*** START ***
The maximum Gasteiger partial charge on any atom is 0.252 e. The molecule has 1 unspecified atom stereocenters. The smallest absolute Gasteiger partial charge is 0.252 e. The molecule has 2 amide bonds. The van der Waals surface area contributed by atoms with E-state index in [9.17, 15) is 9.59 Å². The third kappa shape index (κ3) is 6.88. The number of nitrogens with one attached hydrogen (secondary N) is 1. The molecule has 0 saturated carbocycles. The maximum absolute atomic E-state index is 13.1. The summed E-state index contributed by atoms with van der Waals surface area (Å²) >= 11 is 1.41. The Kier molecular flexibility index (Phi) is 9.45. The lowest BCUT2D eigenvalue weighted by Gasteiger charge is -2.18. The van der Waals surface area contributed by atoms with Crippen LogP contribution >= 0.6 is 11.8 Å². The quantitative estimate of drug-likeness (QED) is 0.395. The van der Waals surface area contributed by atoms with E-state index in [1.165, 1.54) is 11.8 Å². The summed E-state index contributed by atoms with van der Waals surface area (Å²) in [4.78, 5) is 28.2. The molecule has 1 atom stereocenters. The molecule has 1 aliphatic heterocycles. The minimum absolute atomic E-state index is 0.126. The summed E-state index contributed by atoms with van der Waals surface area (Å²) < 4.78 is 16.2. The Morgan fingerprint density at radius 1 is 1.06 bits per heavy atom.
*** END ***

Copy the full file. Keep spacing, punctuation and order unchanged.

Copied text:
The maximum Gasteiger partial charge on any atom is 0.252 e. The molecule has 1 unspecified atom stereocenters. The smallest absolute Gasteiger partial charge is 0.252 e. The molecule has 2 amide bonds. The van der Waals surface area contributed by atoms with E-state index in [9.17, 15) is 9.59 Å². The third kappa shape index (κ3) is 6.88. The number of nitrogens with one attached hydrogen (secondary N) is 1. The molecule has 0 saturated carbocycles. The maximum absolute atomic E-state index is 13.1. The summed E-state index contributed by atoms with van der Waals surface area (Å²) >= 11 is 1.41. The Kier molecular flexibility index (Phi) is 9.45. The lowest BCUT2D eigenvalue weighted by Gasteiger charge is -2.18. The van der Waals surface area contributed by atoms with Crippen LogP contribution >= 0.6 is 11.8 Å². The quantitative estimate of drug-likeness (QED) is 0.395. The van der Waals surface area contributed by atoms with E-state index in [1.165, 1.54) is 11.8 Å². The summed E-state index contributed by atoms with van der Waals surface area (Å²) in [4.78, 5) is 28.2. The molecule has 1 atom stereocenters. The molecule has 1 aliphatic heterocycles. The minimum absolute atomic E-state index is 0.126. The summed E-state index contributed by atoms with van der Waals surface area (Å²) < 4.78 is 16.2. The Morgan fingerprint density at radius 1 is 1.06 bits per heavy atom.